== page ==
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Amoxil Parenteral Preparations

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Generic Name: amoxycillin sodium
Product Name: Amoxil Parenteral Preparations (injection)

Indication: What Amoxil Parenteral is used for

Amoxycillin belongs to the penicillin group of antibiotics. Amoxil is used to treat a range of infections caused by bacteria. These may be infections of the blood (septicaemia), chest (pneumonia), urinary and genital tract, skin and fleshy tissues.

Your doctor may have prescribed Amoxil for another reason.

There is no evidence that Amoxil Parenteral is addictive.

Action: How Amoxil Parenteral works

Amoxil contains a penicillin called amoxycillin as the active ingredient.

Amoxycillin works by killing the bacteria that cause these infections. Amoxil can also be used to prevent infection.

Amoxicillin is similar to ampicillin in its bactericidal action against Gram-positive and Gram-negative susceptible organisms during the stage of active multiplication. It acts through the inhibition of biosynthesis of the cell wall mucopeptide.

Amoxicillin is active in vitro against most strains of Haemophilus influenzae*, Neisseria gonorrhoeae*, Neisseria meningitidis, Escherichia coli*, Proteus mirabilis* and Salmonellae.

*Activity refers only to betalactamase negative strains.

Because amoxicillin does not resist destruction by penicillinase, it is not active against penicillinase-producing organisms, particularly penicillinase-producing staphylococci. All strains of Pseudomonas species, Klebsiella species, Enterobacter species, indole-positive Proteus species, Serratia marcescens, Citrobacter species, penicillinase-producing N. gonorrhoeae and penicillinase-producing H. influenzae are resistant.

In vitro studies have demonstrated the susceptibility of most strains of the following gram-positive bacteria: alpha- and beta-haemolytic streptococci, Diplococcus pneumoniae, non-penicillinase producing staphylococci and Streptococcus faecalis. These organisms are susceptible to amoxicillin at serum concentrations, which may be expected following the recommended doses. However, some of the organisms were susceptible to amoxicillin only at concentrations achieved in the urine.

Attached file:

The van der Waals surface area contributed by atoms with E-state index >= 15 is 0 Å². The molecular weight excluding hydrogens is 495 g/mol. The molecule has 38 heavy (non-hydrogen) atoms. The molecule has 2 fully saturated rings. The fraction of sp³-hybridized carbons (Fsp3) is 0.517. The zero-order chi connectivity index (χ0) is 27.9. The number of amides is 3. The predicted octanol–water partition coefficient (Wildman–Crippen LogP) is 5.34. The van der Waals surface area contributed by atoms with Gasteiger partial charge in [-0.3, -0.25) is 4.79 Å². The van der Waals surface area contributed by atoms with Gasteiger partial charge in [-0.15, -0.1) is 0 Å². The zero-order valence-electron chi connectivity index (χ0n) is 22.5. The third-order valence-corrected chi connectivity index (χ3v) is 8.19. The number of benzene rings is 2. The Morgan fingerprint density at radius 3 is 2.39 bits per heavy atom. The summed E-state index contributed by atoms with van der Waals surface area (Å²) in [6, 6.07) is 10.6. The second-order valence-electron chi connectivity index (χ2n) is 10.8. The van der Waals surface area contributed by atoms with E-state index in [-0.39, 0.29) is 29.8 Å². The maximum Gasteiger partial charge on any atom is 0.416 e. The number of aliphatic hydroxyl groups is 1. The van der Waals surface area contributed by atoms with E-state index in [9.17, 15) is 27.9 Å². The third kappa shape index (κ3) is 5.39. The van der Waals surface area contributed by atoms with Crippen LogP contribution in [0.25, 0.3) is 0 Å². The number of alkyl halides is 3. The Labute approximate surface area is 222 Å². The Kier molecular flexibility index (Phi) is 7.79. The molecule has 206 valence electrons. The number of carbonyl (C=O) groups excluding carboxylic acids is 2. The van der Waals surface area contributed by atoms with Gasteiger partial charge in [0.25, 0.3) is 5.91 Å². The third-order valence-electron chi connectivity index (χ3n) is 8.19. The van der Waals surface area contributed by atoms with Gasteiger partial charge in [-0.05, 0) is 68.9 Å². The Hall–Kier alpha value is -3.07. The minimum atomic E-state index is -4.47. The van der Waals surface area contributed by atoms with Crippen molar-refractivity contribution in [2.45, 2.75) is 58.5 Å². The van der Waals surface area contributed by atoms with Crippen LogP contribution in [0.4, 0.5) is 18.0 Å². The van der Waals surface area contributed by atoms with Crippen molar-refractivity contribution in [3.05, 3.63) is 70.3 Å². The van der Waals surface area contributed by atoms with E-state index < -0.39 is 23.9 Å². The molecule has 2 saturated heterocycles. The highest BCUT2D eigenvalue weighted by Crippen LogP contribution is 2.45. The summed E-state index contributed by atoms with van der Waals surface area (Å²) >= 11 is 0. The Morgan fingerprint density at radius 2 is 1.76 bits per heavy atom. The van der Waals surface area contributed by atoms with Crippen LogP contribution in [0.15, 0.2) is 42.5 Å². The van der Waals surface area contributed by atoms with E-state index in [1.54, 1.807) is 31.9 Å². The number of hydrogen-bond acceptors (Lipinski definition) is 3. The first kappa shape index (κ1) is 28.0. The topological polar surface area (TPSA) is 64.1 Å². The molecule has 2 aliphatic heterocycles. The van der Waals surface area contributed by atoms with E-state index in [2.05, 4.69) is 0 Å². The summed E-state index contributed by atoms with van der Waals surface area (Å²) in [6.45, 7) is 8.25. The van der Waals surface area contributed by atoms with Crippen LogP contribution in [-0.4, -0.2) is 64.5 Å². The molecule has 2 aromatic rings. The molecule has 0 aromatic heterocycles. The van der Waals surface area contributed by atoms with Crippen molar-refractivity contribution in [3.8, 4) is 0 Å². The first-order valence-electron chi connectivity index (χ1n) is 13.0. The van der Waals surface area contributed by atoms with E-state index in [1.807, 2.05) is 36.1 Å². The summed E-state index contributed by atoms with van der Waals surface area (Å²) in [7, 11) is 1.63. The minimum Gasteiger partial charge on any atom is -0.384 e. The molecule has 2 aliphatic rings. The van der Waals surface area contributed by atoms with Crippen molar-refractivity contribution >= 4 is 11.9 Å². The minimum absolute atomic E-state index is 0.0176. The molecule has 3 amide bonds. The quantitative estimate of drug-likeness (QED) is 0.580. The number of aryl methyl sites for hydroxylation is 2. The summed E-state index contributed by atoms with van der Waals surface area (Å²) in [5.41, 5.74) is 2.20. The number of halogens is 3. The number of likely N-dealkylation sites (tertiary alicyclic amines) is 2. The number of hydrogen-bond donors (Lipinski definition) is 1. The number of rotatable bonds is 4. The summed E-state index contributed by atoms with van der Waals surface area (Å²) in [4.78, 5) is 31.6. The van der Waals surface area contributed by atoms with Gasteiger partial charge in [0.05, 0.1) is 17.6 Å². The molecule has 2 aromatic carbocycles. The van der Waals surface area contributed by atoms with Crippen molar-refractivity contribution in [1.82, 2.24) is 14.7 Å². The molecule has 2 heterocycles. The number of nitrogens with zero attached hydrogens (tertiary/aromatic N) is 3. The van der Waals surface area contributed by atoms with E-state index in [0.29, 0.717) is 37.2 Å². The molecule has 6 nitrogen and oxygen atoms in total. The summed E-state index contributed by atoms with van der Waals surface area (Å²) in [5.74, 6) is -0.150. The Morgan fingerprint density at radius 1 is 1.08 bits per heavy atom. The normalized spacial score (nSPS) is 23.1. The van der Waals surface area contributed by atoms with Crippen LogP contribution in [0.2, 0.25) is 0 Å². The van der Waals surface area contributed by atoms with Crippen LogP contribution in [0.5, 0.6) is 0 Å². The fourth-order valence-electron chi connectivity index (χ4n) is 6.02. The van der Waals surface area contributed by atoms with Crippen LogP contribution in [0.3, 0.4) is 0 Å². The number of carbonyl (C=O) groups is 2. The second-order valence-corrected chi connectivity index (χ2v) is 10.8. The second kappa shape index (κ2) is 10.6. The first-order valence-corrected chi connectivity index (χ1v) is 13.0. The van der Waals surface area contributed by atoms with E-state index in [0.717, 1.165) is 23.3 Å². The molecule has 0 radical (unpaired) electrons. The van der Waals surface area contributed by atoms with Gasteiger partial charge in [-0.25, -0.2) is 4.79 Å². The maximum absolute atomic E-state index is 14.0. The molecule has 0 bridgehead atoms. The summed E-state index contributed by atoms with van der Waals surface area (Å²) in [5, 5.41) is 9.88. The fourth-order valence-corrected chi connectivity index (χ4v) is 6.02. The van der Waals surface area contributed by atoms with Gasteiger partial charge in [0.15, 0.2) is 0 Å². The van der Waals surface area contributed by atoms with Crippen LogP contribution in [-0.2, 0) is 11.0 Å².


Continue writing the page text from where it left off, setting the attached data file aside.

Escherichia coli isolates are becoming increasingly resistant to amoxicillin in vitro due to the
presence of penicillinase-producing strains.

Strains of gonococci which are relatively resistant to benzylpenicillin may be sensitive to

Amoxil injections contain the active ingredient amoxycillin. There are no inactive ingredients in Amoxil injections.

Amoxil does not contain lactose, sucrose or any azo dyes.

Dose advice: How to use Amoxil Parenteral

Before you are given Amoxil Parenteral

Amoxil must not be used if

  • You are allergic to amoxycillin, other penicillins or similar types of antibiotics such as cephalosporins. If you have ever had an allergic reaction (such as a rash) when taking an antibiotic you should tell your doctor before you take Amoxil;